Child protection awareness
29th July 2010
In collaboration with the Scottish Police College we are very pleased to offer a very limited number of specially-priced places on this full-day seminar which examines child abuse inquiries and constructive practice.
These places are available for academics, policy makers, and others non-police employees. PLEASE NOTE: Police staff should book through their SPOC (see below).
The last decade has seen a growing awareness within society that child protection is “everybody’s job”, a concept that was reflected in the first audit and review of child protection practice within Scotland and that has underpinned a raft of policy developments since then.
Many organisations now provide basic child protection awareness for all practitioners working with children and families, but this training does not always reach those workers who have a more general role but who still work closely with the public. The day will aim to bridge that gap by presenting a clear focus on understanding that every individual shares society’s responsibility to protect our most vulnerable individuals.
The day will begin with introductions and an agreement of ground rules to ensure participants feel supported in exploring a topic that may become emotive. The session encourages participation from all delegates as they explore different perceptions about what is harmful to children and young people whilst considering their views and the views of others.
A presentation supported by examples from practice will address definitions and categories of abuse and key indicators. A range of activities will aid understanding of the factors that can lead to heightened vulnerability and help delegates to recognise their own responsibilities in responding to potential or suspected abuse.
The use of relevant scenarios will allow delegates to apply the knowledge they gain to situations that they may encounter in a work or personal setting. Important aspects of legislation, policy and interagency procedures will be delivered using power point presentations supported by handouts. The day will conclude by addressing any issues that may have arisen during the day.
All police officers and police staff who are in contact with members of the public during the course of their work.
By the end of the seminar delegates will be able to:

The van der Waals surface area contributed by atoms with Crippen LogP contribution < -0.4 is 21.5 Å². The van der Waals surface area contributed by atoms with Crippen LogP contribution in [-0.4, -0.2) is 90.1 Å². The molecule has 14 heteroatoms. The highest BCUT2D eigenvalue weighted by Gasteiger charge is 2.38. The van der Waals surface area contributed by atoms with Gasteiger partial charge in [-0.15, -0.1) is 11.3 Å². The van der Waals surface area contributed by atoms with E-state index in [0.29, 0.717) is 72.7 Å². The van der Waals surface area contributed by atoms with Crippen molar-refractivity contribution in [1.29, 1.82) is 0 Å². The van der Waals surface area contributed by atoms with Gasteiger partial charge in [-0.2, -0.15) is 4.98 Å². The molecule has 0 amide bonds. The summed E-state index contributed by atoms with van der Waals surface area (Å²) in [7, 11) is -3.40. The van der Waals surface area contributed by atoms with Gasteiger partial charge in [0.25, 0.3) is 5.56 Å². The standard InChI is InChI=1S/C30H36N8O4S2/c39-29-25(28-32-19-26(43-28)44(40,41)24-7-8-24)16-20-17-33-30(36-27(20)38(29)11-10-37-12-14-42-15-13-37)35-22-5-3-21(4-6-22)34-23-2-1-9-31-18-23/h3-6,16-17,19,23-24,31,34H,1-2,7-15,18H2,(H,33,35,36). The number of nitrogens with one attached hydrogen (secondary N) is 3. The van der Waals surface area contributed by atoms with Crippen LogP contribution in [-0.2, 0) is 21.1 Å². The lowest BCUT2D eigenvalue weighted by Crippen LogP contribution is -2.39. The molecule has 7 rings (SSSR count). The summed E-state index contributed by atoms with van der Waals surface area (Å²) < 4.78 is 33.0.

- Recognise individual responsibility for the safety and welfare of children and young people in society
- Understand what can make children and families vulnerable
- Describe key indicators of child abuse
- Act appropriately when in a situation requiring a response to a child at risk of abuse or harm
- Identify how agencies work together to safeguard children and young people
Marjorie Keys was previously a senior nurse for child protection with NHS Borders where she helped to establish a co-located child protection unit with police, social work and education colleagues. Marjorie is a member of the Scottish Child Protection Nurse Advisors Forum and delivers training on the child protection course currently run at the Scottish Police College.
Ruth Mitchell has been involved in child protection education provision for some twenty years within Higher Education settings. She now leads on a level Nine online child protection module that is a component of the BSc in Policing.
COST AND BOOKING
In collaboration with the Scottish Police College we are very pleased to offer a very limited number of places on this full-day seminar at a special rate of £75 (the normal rate for CPD events charged by the College is £150). This offer is available to all non-police officers, including academics, policy makers and planners. Please note that police officers should apply for places directly via their own Force or partner agency Single Point of Contact (SPOC).
This will be a full-day course. Times will be advised with joining instructions. Lunch and refreshments will be included. On arrival at the College, delegates should make their way to the reception area of the Culzean Building.
For further details , please contact the Research and Knowledge Transfer Manager , Tim Heilbronn (firstname.lastname@example.org)